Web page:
Mon, Aug 21, 2006 - Page 9 News List

Zimbabwe's ruin: How not to run an economy

By Andrew Meldrum  /  THE GUARDIAN , PRETORIA

On the streets of Harare and across Zimbabwe, people of all races and all walks of life are lugging large satchels, backpacks and suitcases stuffed full of money. Many are using the cash in wild sprees to buy goods ranging from cars and stoves to cows. Far from a sign that the country's battered economy is picking up, the mad spending is a frantic attempt to turn cash into assets. Poorer Zimbabweans are carrying their money to banks to exchange it for new bills.

This is Zimbabwe's big currency change-over, a chaotic and confusing exercise that will see current bills replaced by new notes with three zeroes removed. For instance, a Z$20,000 (US$0.32) note will be replaced by a new Z$20 bill. The value remains the same.

"From zero to hero" is how the exercise has been trumpeted by Gideon Gono, governor of Zimbabwe's central bank. According to economists, it is nothing more than a cosmetic change.

Knocking off the zeroes will turn a Z$100,000 note into a Z$100 bill, but it will not reduce the country's hyperinflation, which is raging at more than 1,000 percent a year, according to Harare economist John Robertson.

"That will only be achieved by fundamental changes in economic policy such as controlling the budget deficit," he said.

From today, old notes will no longer be legal tender, so Zimbabweans are rushing to spend their cash or deposit it in a bank.

But in typically iron-fisted fashion, President Robert Mugabe's regime is treating people carrying cash as criminals. Police at roadblocks, border posts and airports are searching the bags to see that no one is carrying more than Z$100 million.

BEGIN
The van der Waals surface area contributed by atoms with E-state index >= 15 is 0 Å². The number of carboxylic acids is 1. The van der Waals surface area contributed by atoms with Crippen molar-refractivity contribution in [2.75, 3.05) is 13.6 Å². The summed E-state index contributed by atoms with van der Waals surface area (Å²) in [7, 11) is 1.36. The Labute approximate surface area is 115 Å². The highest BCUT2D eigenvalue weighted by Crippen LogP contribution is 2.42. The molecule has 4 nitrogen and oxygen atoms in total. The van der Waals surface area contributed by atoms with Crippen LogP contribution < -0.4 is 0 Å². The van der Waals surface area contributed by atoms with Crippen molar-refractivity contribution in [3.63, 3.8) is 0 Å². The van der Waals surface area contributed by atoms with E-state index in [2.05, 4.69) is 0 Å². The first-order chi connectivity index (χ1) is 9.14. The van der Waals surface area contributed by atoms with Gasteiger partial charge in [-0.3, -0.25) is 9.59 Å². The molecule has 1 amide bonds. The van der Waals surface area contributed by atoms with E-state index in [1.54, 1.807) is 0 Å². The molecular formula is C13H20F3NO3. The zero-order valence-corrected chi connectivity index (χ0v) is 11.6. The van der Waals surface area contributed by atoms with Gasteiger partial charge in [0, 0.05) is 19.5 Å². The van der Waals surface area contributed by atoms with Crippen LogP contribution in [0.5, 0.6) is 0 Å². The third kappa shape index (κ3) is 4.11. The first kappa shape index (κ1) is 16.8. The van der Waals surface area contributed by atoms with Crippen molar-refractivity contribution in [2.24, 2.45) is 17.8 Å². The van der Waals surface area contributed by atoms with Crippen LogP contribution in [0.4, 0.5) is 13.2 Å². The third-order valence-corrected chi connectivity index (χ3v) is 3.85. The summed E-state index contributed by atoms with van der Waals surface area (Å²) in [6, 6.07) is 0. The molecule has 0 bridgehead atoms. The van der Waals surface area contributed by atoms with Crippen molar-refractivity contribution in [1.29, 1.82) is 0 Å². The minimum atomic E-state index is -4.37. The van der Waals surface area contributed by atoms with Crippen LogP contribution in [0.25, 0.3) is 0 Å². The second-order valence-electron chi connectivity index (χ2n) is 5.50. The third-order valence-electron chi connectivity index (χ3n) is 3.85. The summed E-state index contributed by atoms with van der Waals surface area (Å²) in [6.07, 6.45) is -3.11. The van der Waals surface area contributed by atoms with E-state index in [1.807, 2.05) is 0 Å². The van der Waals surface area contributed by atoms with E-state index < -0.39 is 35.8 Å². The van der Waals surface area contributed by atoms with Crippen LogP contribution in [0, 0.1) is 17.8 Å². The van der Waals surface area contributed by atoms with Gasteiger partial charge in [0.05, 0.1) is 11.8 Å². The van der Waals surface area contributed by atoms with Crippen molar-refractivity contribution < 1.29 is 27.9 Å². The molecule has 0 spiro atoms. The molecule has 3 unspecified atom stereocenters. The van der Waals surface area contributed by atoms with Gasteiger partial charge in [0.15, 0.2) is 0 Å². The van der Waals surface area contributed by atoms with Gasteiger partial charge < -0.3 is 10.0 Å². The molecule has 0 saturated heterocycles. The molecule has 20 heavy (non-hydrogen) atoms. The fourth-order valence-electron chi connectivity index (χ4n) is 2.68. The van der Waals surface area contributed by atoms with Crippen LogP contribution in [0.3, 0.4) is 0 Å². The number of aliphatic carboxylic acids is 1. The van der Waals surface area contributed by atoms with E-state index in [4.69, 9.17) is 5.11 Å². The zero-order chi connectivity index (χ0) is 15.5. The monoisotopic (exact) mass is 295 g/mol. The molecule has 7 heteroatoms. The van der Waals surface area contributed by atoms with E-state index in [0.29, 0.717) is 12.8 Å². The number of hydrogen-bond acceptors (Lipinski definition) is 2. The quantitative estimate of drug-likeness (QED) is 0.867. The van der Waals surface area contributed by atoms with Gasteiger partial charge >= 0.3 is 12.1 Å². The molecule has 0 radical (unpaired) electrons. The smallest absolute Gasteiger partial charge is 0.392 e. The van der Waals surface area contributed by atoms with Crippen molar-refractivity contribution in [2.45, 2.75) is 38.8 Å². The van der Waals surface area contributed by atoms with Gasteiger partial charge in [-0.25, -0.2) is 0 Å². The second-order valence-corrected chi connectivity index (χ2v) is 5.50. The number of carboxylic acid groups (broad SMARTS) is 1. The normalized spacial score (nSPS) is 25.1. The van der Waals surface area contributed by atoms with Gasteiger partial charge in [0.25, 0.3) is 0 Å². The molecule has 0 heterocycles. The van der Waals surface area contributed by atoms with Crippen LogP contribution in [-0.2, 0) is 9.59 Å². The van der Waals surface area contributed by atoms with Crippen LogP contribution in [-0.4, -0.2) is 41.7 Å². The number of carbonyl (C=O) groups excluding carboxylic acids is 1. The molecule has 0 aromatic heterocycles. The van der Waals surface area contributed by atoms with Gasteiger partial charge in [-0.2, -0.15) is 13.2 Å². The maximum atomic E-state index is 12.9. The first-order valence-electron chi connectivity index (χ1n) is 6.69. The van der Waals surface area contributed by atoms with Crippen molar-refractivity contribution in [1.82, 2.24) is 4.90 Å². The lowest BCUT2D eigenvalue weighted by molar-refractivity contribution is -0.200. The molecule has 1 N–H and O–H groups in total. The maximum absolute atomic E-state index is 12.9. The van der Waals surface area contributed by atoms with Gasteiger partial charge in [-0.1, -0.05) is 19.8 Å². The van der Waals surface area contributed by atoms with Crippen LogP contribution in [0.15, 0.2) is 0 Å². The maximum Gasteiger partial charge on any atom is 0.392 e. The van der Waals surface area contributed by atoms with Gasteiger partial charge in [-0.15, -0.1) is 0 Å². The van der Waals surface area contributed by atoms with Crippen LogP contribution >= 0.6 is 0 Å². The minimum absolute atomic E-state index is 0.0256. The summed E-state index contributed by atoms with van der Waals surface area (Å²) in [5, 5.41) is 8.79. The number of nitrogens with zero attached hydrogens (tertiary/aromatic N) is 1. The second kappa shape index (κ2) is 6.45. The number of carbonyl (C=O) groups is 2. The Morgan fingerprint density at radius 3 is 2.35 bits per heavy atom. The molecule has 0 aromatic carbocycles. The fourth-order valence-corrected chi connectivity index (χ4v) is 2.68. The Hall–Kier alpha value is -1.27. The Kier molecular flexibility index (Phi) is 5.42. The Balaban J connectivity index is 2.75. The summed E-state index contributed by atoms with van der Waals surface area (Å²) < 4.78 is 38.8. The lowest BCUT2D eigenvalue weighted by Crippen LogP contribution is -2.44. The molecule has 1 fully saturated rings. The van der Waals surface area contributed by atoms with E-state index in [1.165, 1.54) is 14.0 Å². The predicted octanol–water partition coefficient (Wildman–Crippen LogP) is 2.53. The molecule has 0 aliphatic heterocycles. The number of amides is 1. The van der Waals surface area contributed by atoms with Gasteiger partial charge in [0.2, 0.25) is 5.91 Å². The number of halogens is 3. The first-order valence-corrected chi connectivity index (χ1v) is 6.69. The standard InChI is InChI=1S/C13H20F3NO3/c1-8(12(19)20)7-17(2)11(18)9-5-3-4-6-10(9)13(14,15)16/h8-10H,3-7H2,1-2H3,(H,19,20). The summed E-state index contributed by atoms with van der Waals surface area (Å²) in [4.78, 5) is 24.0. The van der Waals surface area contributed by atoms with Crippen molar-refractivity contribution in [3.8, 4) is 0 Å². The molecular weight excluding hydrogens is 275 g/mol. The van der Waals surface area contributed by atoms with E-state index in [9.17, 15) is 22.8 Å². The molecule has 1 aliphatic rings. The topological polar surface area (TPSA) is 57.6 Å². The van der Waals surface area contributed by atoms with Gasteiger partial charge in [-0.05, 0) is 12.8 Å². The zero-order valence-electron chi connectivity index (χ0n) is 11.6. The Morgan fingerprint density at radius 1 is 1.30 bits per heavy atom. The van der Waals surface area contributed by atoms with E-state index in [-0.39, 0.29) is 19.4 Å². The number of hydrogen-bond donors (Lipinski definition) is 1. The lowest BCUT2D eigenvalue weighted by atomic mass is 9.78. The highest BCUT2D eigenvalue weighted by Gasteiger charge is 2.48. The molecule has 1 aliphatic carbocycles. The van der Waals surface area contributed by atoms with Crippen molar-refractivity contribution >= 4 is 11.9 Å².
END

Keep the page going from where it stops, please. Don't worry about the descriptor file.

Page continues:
Huge stashes of cash are being seized, particularly from rural peasants bringing their money to the cities to deposit in banks. More than 3,200 Zimbabweans have been arrested at roadblocks and Z$700 billion has been confiscated, according to the state media. Hundreds of businesses are also under investigation.

In a macabre twist, mourners transporting their dead to funerals are forced to open the coffins to prove that they are not smuggling illegal sums of cash along with the remains of their loved ones.

At Harare airport last week police seized several large containers that were filled with more than Z$1 trillion. The money was being smuggled back into the country by three large financial institutions, according to the state-owned Herald, to be exchanged for new currency.

Rampant inflation has rendered the once proud Zimbabwe dollar nearly worthless. Supermarket shoppers must push a trolley-full of currency to buy a trolley-full of basic groceries. Calculators, cash registers and checkbooks fail to cope with the number of noughts needed as prices for daily goods run into millions, houses and cars cost billions and company budgets are in the trillions. Taking off three zeroes will make the Zimbabwean currency easier to deal with until inflation adds the zeroes back on.

At the official rate of exchange Z$250,000 is worth US$1. But realistically the Zim dollar is worth much less because no dollars are available at the official rate. On the illegal but thriving parallel market it takes Z$600,000 to buy US$1.

"Our Zim dollar is useless," said Iddah Mandaza, a Harare factory worker. "It costs Z$600,000 to take a bus to work. We pay millions to buy a bit to eat. This striking off the zeroes is not going to change anything. We all know that. It will be easier to carry money around but it is not going to stop inflation and it is not going to make shortages of food and fuel disappear."

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